Points of interest
American Legation - Tangier, Dar el Makhzen, Forbes Museum of Tangier, Cape Malabata, Grand Stade de Tanger
Tangier ( Arabic: ? Tanjah; Berber: ?????, Tanja; archaic Berber name: Tingi or Tinigi; Latin: ; French: ; Spanish: ; Portuguese: ; the major English-language dictionaries also accept the spelling Tangiers) is a major city in northern Morocco with a population of about 850,000 (2014 estimates). It is located on the North African coast at the western entrance to the Strait of Gibraltar where the Mediterranean Sea meets the Atlantic Ocean off Cape Spartel. It is the capital of the Tangier-Tetouan Region and of the Tangier-Asilah prefecture of Morocco.
- Map of Tangier
- Tangier morocco europe meets africa
- Notable landmarks
- In popular culture
Map of Tangier
The history of Tangier is very rich, due to the historical presence of many civilizations and cultures starting from before the 5th century BCE. Between the period of being a strategic Berber town and then a Phoenician trading center to the independence era around the 1950s, Tangier was a refuge for many cultures. In 1923, Tangier was considered as having international status by foreign colonial powers, and became a destination for many European and American diplomats, spies, writers and businessmen.
The city is currently undergoing rapid development and modernization. Projects include new tourism projects along the bay, a modern business district called Tangier City Center, a new airport terminal and a new football stadium. Tangiers economy is also set to benefit greatly from the new Tanger-Med port.
Tangier morocco europe meets africa
Tangier was founded by Carthaginian colonists in the early 5th century BC, on a former small Berber settlement.
The Greeks ascribed its foundation to the giant Antaios, whose tomb and skeleton are pointed out in the vicinity, calling Sufax the son of Hercules by the widow of Antaeus. The cave of Hercules, a few miles from the city, is a major tourist attraction. It is believed that Hercules slept there before attempting one of his twelve labours.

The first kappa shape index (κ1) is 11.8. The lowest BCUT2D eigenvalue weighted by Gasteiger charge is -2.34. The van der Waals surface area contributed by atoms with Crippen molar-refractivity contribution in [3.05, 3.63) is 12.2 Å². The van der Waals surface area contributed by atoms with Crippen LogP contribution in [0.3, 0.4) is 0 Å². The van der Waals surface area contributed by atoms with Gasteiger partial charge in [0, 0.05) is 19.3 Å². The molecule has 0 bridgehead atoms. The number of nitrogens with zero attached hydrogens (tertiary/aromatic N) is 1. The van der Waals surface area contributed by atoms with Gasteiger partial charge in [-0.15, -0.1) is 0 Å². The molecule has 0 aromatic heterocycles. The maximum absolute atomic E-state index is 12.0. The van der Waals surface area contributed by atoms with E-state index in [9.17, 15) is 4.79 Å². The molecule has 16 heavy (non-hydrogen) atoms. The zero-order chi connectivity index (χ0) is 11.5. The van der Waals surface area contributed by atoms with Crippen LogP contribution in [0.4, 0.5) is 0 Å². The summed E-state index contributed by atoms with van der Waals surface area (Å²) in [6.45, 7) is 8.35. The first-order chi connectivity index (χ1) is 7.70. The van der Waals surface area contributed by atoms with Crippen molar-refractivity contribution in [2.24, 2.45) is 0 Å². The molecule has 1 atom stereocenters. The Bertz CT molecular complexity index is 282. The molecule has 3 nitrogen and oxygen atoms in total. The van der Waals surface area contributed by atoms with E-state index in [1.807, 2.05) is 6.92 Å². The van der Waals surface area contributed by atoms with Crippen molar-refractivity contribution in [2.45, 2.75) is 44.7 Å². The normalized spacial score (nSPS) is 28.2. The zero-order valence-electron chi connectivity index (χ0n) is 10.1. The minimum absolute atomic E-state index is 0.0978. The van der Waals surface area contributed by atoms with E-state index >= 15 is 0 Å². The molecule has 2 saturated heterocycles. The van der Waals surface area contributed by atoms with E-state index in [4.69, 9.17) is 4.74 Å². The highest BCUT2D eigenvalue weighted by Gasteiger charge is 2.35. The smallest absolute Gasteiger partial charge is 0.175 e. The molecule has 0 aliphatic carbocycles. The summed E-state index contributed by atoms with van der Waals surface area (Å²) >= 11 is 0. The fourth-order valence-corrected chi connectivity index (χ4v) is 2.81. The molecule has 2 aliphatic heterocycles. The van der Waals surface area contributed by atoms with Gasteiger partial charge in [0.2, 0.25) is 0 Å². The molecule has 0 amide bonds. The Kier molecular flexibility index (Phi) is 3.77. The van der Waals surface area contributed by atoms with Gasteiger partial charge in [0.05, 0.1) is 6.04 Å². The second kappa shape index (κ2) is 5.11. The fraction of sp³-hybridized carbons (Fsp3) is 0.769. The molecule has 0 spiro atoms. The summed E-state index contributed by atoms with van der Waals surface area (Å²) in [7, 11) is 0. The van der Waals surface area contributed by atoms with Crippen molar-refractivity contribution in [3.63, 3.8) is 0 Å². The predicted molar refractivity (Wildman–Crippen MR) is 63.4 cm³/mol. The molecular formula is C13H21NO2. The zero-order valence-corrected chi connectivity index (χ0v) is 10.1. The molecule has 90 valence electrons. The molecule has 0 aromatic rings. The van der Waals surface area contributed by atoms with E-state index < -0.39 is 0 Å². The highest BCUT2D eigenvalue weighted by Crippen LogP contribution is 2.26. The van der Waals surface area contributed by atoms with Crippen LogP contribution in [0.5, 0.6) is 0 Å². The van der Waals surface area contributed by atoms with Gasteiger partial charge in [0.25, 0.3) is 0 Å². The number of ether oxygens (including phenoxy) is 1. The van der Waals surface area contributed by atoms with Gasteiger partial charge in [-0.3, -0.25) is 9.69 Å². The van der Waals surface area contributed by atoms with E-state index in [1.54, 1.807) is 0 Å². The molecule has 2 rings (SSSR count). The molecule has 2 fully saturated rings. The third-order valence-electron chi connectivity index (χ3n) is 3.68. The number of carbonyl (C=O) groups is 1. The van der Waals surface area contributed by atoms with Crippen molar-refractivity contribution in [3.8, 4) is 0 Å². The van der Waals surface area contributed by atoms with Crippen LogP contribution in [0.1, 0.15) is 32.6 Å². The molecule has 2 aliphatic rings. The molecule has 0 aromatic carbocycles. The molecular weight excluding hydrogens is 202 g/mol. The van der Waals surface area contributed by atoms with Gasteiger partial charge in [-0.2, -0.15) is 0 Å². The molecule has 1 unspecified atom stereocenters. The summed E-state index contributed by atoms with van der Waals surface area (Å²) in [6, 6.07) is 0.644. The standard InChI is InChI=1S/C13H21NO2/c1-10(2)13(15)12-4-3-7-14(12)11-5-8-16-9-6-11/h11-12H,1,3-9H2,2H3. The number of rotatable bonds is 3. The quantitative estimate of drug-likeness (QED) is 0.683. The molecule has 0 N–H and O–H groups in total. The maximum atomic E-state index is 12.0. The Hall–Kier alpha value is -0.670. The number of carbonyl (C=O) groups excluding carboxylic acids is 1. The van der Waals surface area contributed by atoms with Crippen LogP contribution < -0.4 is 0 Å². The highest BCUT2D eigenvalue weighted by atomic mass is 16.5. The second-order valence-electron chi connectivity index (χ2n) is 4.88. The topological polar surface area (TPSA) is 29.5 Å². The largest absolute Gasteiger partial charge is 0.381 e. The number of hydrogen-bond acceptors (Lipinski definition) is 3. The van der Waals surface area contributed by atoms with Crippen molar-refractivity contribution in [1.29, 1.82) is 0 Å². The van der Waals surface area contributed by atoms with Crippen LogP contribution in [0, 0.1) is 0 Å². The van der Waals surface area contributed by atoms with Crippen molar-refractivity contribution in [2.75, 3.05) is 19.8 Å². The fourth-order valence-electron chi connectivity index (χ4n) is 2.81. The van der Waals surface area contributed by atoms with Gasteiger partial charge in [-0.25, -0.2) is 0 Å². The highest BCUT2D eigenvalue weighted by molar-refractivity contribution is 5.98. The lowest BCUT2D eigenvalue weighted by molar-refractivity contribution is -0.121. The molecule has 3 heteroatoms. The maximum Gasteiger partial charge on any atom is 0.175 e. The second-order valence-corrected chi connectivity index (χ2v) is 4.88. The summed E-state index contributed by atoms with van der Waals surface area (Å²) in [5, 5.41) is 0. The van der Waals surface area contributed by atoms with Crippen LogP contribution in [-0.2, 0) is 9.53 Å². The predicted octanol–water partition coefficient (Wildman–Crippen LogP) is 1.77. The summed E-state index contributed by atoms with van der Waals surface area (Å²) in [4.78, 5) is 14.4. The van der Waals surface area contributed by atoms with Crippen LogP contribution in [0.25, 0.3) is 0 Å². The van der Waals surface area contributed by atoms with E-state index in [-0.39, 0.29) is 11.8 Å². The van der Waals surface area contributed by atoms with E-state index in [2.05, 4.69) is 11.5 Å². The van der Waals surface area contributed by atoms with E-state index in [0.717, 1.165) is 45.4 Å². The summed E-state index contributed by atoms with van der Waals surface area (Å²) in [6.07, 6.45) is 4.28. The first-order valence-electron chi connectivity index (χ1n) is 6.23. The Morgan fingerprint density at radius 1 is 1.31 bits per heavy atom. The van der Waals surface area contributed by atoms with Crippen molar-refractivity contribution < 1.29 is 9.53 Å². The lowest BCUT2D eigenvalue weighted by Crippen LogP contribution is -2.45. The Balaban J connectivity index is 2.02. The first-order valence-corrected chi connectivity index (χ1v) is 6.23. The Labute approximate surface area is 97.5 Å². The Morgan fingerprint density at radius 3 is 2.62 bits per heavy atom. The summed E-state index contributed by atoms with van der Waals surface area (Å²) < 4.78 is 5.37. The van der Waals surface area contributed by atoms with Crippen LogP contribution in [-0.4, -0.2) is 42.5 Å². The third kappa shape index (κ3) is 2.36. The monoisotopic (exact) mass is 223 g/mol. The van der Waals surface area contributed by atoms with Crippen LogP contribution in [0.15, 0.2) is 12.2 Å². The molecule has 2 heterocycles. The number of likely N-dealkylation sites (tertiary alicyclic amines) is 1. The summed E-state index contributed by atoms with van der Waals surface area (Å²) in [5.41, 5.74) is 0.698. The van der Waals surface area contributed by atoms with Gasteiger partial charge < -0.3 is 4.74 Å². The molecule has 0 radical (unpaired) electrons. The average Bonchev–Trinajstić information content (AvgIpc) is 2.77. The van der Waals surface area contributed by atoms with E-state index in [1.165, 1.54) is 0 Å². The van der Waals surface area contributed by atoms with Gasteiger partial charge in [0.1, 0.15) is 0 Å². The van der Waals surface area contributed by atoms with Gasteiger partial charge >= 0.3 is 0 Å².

The commercial town of Tingis (?????? in Ancient Greek), came under Roman rule in the course of the 2nd century BC (146 BC), first as a free city and then, under Augustus, a colony (Colonia Julia, under Claudius), capital of Mauritania Tingitana of Hispania (since 38 BC). It was the scene of the martyrdoms of Saint Marcellus of Tangier. Tingis was the main Roman city of Mauretania Tingitana in the fourth century and enjoyed huge development and importance. In the 5th century AD, Vandals conquered and occupied "Tingi" and from here swept across North Africa.
A century later (between 534 and 682), Tangier fell back to the Eastern Roman empire, before coming under Arab (Umayyad) control in 702. Due to its Christian past, it is still a titular see of the Roman Catholic Church. When the Portuguese, driven in good part by religious fervor, started their colonial expansion by taking Ceuta in 1415, Tangier was always a primary goal. They failed to capture the city in 1437 but finally occupied it in 1471 (see List of colonial heads of Tangier). A partial plan of the original kasbah (Arabic: ?????? al-qasbah) was found in 2009-12, in a Portuguese document now preserved in the Military Archives of Sweden in Stockholm (Krigsarkivet (Riksarkivet)). The Portuguese rule (including Spanish rule during the Iberian Union, 1580–1640) lasted until 1662, when it was given to Charles II of England as part of the dowry from the Portuguese Infanta Catherine of Braganza, becoming English Tangier. The English gave the city a garrison and a charter which made it equal to English towns. The English planned to improve the harbour by building a mole. With an improved harbour the town would have played the same role that Gibraltar later played in British naval strategy. The mole cost £340,000 and reached 1,436 feet long, before being blown up during the evacuation.